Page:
TransCanada Corp. has lined up shipper support for its Keystone XL project thanks to a commitment from the Alberta government but the future of the controversial pipeline remains uncertain.
The company said Thursday it had secured 500,000 barrels a day of 20-year commitments for the project after concluding an open season, locking up about 60 per cent of the 830,000 barrels of planned capacity.
TransCanada said the numbers showed strong commercial support and it was going ahead with construction preparation, but would continue to try and lock up further support and was not yet ready to made a final investment decision.
TransCanada exec thanks Trump for support
TransCanada chief executive Russ Girling thanked U.S. President Donald Trump for his continued support of the project, as well as the efforts of other U.S. backers and the Alberta government.
"We appreciate Alberta Premier Rachel Notley for her government's commitment to the project which was instrumental to achieving the commercial support needed to proceed," said Girling in a news release.
The Alberta government committed 50,000 barrels a day for the project from some of the royalty payments it accepts as barrels of oil, as a way to help the project and to help industry receive a better price for its oil by avoiding the use of rail, said Notley.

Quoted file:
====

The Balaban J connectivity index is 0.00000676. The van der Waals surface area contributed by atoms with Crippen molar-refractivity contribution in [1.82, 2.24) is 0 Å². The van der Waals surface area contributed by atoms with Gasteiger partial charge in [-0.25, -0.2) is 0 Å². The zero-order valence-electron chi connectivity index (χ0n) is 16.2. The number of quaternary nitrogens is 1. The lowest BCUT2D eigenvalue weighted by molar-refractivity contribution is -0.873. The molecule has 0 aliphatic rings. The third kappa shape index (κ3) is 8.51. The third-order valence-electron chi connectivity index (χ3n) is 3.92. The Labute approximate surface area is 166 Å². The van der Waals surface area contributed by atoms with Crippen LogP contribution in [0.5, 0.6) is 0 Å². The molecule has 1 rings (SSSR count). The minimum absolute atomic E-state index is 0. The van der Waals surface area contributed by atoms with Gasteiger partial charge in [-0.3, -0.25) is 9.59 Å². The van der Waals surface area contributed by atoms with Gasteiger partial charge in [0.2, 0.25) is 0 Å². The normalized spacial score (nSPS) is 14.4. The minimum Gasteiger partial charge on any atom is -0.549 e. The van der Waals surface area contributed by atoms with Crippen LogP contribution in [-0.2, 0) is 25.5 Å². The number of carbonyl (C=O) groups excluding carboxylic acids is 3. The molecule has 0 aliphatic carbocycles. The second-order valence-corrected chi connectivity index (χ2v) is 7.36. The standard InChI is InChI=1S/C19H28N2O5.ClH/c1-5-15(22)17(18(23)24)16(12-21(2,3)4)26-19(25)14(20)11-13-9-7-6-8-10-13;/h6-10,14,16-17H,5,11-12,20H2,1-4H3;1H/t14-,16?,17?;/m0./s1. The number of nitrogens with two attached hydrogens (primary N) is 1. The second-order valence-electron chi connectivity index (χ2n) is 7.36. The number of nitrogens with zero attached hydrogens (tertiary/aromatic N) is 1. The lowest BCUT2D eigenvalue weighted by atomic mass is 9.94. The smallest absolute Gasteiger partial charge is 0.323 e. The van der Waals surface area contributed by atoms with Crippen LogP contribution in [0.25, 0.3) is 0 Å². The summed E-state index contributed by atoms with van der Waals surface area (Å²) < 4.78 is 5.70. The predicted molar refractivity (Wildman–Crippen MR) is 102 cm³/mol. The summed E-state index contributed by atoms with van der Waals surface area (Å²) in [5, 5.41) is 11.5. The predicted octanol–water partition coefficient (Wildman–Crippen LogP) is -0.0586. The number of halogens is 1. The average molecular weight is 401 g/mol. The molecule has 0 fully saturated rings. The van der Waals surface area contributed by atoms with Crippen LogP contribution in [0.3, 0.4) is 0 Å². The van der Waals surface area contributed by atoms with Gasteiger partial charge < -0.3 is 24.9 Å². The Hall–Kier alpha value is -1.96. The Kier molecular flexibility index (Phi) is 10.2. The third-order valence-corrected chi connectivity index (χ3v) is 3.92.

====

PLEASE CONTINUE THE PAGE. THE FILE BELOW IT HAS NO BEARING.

"By ensuring that we can transport our product as cheaply and as efficiently and as safely as possible in all manners, we're able to ensure the greatest return for Albertans."
The province had also committed volumes to TransCanada's now-defunct Energy East project, but not to Kinder Morgan Canada's Trans Mountain expansion or Enbridge's Line 3 replacement.
The Trans Mountain project, which would allow Alberta crude producers to reach new markets, didn't require government support, with Kinder Morgan Canada saying last March that it had locked-up long-term commitments for the maximum 80 per cent of pipeline volume set by the National Energy Board.
Environmental groups say government is misguided
Environmental groups, which have been fighting the pipeline since its proposal almost a decade ago, criticized Alberta's latest support for the project as misguided.
"The government needs to ditch the prehistoric energy positions and start getting Alberta back on track by investing in technologies and energies of the future, not the past," said Greenpeace campaigner Mike Hudema in a statement.
Commercial support for Keystone XL has also still not eased all the concerns analysts have about the project, with Scotiabank analyst Robert Hope saying in a note that he still isn't factoring in the pipeline into his assessment of TransCanada.
"Given the uncertainties related to the regulatory process and cost, we do not include the project in our model or valuation."
Much of that uncertainty resides in Nebraska, where the state approved an alternative to TransCanada preferred route in November, shifting the path away from sensitive ecological areas.
TransCanada (TSX:TRP) said it's working with landowners to obtain the necessary agreements for the approved route, but the company also faces legal challenges regarding how the pipeline was approved.
The company said construction preparation has started and will increase as the permitting process advances throughout this year, with primary construction now expected to begin in 2019 rather than mid 2018.
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